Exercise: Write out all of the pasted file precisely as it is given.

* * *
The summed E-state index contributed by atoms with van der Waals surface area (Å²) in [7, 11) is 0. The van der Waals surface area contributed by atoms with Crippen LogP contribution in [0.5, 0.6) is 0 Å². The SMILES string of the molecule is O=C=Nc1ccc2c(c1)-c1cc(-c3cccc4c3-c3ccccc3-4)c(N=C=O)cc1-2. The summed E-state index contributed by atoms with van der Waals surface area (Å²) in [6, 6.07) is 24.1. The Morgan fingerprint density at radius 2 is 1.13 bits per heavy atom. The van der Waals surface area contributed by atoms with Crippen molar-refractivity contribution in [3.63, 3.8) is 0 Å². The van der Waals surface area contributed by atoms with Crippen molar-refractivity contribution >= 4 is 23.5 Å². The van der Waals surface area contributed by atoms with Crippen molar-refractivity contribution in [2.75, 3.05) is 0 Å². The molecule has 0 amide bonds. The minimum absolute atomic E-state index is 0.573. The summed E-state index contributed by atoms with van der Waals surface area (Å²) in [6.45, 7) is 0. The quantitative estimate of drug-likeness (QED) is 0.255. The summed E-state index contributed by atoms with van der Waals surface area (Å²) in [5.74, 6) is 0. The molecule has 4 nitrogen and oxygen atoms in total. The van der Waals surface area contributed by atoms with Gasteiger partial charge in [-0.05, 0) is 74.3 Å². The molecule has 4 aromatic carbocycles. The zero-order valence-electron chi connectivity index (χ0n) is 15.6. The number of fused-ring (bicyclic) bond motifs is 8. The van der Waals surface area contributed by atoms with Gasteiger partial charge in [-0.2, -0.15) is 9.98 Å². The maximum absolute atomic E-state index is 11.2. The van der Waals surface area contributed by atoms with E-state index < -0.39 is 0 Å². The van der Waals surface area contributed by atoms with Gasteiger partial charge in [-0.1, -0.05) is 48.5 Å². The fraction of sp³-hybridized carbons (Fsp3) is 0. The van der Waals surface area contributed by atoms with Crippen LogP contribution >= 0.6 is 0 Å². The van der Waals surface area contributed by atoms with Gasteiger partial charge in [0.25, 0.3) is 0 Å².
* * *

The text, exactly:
The summed E-state index contributed by atoms with van der Waals surface area (Å²) in [7, 11) is 0. The van der Waals surface area contributed by atoms with Crippen LogP contribution in [0.5, 0.6) is 0 Å². The SMILES string of the molecule is O=C=Nc1ccc2c(c1)-c1cc(-c3cccc4c3-c3ccccc3-4)c(N=C=O)cc1-2. The summed E-state index contributed by atoms with van der Waals surface area (Å²) in [6, 6.07) is 24.1. The Morgan fingerprint density at radius 2 is 1.13 bits per heavy atom. The van der Waals surface area contributed by atoms with Crippen molar-refractivity contribution in [3.63, 3.8) is 0 Å². The van der Waals surface area contributed by atoms with Crippen molar-refractivity contribution >= 4 is 23.5 Å². The van der Waals surface area contributed by atoms with Crippen molar-refractivity contribution in [2.75, 3.05) is 0 Å². The molecule has 0 amide bonds. The minimum absolute atomic E-state index is 0.573. The summed E-state index contributed by atoms with van der Waals surface area (Å²) in [6.45, 7) is 0. The quantitative estimate of drug-likeness (QED) is 0.255. The summed E-state index contributed by atoms with van der Waals surface area (Å²) in [5.74, 6) is 0. The molecule has 4 nitrogen and oxygen atoms in total. The van der Waals surface area contributed by atoms with Gasteiger partial charge in [-0.05, 0) is 74.3 Å². The molecule has 4 aromatic carbocycles. The zero-order valence-electron chi connectivity index (χ0n) is 15.6. The number of fused-ring (bicyclic) bond motifs is 8. The van der Waals surface area contributed by atoms with Gasteiger partial charge in [-0.2, -0.15) is 9.98 Å². The maximum absolute atomic E-state index is 11.2. The van der Waals surface area contributed by atoms with E-state index < -0.39 is 0 Å². The van der Waals surface area contributed by atoms with Gasteiger partial charge in [-0.1, -0.05) is 48.5 Å². The fraction of sp³-hybridized carbons (Fsp3) is 0. The van der Waals surface area contributed by atoms with Crippen LogP contribution >= 0.6 is 0 Å². The van der Waals surface area contributed by atoms with Gasteiger partial charge in [0.25, 0.3) is 0 Å².